Recently, The New York Times wrote an obituary for the deceased prophet of The Church of Jesus Christ of Latter-day Saints, Thomas S. Monson, that many viewed as inappropriate and unfair to him. So, The New York Times’ obituary editor addressed the issue of the coverage on the former Mormon prophet justifying the paper’s actions.
I understand that the obituaries need to be generic for the widespread audience of The New York Times, but there needs to be some equality in publication among all religious leaders. The New York Times believes that it portrayed President Monson’s life in an adequate way, but it missed a big aspect of his life. His life of service was not mentioned in much detail at all. Also, the controversial points of President Monson’s life were not given the background needed to justify the decisions. The New York Times stated in the address that some people viewed the issues stated were taken out of context.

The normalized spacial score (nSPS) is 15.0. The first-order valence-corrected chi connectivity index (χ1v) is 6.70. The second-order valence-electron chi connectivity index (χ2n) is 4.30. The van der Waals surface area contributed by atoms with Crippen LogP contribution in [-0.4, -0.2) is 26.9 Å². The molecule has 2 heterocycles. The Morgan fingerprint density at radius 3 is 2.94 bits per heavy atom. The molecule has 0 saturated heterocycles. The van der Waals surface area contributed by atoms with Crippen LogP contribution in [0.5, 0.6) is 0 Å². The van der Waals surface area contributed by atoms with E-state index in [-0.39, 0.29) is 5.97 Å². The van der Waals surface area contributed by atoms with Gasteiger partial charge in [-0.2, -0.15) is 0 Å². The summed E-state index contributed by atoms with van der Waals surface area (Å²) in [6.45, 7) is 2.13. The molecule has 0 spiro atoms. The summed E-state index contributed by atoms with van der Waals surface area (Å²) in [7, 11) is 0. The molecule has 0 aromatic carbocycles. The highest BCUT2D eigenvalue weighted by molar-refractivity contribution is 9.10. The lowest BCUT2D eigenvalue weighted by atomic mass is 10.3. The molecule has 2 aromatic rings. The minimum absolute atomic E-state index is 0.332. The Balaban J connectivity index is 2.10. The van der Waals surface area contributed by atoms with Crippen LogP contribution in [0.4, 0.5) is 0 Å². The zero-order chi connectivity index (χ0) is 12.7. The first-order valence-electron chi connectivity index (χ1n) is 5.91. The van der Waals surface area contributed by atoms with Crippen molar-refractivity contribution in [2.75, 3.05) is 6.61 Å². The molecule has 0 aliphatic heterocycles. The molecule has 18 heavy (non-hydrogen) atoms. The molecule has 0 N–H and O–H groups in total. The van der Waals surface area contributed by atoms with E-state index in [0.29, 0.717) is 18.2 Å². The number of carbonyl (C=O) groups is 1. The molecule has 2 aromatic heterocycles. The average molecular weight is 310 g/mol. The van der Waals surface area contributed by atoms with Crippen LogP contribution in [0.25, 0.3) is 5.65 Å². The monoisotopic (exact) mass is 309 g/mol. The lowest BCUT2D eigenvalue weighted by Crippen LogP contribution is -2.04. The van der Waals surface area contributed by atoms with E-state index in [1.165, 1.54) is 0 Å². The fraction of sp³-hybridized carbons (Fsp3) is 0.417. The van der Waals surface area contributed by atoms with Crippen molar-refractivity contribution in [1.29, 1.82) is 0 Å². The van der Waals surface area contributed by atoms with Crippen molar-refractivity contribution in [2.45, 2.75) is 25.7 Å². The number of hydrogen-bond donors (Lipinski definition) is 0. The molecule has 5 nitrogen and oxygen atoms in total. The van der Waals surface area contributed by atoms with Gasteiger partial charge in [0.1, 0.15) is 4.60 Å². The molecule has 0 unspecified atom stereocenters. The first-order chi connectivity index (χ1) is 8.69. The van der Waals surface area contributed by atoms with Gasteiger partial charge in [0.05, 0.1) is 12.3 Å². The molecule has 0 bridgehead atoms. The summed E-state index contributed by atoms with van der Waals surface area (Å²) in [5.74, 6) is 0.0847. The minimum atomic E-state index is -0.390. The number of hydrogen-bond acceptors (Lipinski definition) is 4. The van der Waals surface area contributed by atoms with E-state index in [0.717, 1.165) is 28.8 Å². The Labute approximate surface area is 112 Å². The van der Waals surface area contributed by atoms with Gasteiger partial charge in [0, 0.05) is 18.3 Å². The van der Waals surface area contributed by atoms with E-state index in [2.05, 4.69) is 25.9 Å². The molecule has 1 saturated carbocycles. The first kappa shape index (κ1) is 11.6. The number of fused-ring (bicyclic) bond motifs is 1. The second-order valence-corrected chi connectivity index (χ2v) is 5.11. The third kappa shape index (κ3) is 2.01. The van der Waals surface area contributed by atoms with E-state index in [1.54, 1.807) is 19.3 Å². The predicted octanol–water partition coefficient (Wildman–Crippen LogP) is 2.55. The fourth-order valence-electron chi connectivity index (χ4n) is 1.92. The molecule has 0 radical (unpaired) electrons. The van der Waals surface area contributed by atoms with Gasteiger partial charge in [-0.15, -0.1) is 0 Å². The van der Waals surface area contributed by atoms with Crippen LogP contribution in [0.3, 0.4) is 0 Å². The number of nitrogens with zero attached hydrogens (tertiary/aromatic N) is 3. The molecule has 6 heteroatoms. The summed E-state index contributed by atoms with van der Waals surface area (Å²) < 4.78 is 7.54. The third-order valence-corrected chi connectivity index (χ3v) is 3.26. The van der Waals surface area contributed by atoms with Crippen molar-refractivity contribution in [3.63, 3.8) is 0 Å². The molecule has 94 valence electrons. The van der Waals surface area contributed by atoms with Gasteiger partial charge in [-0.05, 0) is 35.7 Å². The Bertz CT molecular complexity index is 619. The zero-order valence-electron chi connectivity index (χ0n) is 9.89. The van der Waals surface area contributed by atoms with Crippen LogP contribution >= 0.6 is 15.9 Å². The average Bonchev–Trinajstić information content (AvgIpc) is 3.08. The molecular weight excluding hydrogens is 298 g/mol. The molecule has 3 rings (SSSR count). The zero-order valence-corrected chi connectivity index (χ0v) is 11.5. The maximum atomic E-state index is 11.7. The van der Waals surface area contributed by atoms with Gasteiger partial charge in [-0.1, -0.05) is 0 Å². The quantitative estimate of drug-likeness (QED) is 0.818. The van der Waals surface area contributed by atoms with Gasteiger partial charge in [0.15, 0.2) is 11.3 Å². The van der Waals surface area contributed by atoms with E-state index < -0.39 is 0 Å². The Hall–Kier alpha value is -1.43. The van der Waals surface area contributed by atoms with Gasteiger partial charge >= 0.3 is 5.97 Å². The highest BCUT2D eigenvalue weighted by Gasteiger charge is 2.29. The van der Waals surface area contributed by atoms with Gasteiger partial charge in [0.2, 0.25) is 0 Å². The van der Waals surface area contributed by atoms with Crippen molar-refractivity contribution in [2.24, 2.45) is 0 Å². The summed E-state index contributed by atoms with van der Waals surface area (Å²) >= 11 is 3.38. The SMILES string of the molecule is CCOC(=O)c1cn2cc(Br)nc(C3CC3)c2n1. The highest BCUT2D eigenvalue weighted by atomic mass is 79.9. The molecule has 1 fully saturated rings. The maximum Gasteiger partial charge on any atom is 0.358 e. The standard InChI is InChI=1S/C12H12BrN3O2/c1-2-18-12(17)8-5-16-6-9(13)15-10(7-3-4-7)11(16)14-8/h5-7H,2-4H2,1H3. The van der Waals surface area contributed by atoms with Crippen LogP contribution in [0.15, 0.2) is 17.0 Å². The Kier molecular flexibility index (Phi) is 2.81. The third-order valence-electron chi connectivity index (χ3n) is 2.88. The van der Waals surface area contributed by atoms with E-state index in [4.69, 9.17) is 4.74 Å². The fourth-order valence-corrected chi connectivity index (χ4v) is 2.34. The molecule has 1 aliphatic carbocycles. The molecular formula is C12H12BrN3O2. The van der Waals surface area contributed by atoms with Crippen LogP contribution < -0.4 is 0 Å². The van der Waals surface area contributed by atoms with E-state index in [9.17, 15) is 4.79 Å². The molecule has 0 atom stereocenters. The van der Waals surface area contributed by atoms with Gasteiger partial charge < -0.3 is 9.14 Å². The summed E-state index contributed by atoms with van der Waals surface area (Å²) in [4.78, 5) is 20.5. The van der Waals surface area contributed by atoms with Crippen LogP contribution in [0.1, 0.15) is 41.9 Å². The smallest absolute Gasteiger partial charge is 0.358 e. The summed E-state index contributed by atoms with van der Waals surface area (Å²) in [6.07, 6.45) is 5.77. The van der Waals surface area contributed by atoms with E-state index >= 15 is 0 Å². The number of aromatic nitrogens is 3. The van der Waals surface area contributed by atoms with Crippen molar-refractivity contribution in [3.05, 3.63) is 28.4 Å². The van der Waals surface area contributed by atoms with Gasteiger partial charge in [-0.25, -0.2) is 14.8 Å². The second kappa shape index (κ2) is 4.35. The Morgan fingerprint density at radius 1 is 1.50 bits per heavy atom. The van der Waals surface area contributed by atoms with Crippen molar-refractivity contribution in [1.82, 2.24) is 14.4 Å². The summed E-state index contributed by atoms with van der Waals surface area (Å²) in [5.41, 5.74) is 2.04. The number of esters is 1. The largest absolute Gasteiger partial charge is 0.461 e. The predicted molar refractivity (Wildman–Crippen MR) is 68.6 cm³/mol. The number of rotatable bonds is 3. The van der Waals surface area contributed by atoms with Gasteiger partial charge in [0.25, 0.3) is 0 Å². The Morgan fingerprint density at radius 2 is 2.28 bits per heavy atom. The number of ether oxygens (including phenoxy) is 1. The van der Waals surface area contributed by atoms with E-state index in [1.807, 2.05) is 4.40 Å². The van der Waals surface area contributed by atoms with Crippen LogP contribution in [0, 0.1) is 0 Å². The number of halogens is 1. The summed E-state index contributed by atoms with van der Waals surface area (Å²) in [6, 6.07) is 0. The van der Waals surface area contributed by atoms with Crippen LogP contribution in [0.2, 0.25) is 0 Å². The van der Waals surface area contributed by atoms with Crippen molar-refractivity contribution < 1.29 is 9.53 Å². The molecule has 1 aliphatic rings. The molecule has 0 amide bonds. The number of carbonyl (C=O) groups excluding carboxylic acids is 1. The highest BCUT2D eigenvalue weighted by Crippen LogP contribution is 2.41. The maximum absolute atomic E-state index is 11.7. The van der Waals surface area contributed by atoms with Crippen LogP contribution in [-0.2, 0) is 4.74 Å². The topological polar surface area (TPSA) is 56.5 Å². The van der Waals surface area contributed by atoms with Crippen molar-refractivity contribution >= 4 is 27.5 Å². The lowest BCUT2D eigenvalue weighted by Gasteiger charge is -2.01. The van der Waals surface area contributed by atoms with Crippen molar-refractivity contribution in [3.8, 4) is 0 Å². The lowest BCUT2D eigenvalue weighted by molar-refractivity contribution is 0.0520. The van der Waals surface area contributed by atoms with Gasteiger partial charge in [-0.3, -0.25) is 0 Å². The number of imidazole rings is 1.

Another aspect that was not equal among religious leaders was the title. For example, an obituary recently done of the “saloon priest” gives Peter Colapietro the correct title of Father, while for Thomas S. Monson The Times used Mr. Monson when it should have used President or Brother Monson.
This inequality undermines the legitimacy of The Church of Jesus Christ of Latter-day Saints.
Dalin Haas, Provo